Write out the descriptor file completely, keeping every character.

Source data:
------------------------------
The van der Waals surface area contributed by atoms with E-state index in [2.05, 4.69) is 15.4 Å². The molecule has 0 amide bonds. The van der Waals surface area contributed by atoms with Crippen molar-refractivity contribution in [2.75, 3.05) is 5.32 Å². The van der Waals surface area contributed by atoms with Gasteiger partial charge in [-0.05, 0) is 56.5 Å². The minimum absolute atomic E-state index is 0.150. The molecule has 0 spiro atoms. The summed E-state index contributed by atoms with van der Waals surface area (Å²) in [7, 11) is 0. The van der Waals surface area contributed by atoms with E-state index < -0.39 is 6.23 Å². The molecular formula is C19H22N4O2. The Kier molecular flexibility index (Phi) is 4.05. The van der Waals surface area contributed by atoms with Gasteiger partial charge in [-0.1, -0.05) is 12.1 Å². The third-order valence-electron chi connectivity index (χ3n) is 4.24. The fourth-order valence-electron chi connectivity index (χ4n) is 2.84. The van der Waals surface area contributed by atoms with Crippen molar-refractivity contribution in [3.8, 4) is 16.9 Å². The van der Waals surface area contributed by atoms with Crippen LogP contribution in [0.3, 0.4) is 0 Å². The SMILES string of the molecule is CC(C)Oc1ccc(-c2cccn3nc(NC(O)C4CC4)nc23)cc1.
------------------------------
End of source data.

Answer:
The van der Waals surface area contributed by atoms with E-state index in [2.05, 4.69) is 15.4 Å². The molecule has 0 amide bonds. The van der Waals surface area contributed by atoms with Crippen molar-refractivity contribution in [2.75, 3.05) is 5.32 Å². The van der Waals surface area contributed by atoms with Gasteiger partial charge in [-0.05, 0) is 56.5 Å². The minimum absolute atomic E-state index is 0.150. The molecule has 0 spiro atoms. The summed E-state index contributed by atoms with van der Waals surface area (Å²) in [7, 11) is 0. The van der Waals surface area contributed by atoms with E-state index < -0.39 is 6.23 Å². The molecular formula is C19H22N4O2. The Kier molecular flexibility index (Phi) is 4.05. The van der Waals surface area contributed by atoms with Gasteiger partial charge in [-0.1, -0.05) is 12.1 Å². The third-order valence-electron chi connectivity index (χ3n) is 4.24. The fourth-order valence-electron chi connectivity index (χ4n) is 2.84. The van der Waals surface area contributed by atoms with Crippen molar-refractivity contribution in [3.8, 4) is 16.9 Å². The van der Waals surface area contributed by atoms with Crippen LogP contribution in [0.3, 0.4) is 0 Å². The SMILES string of the molecule is CC(C)Oc1ccc(-c2cccn3nc(NC(O)C4CC4)nc23)cc1.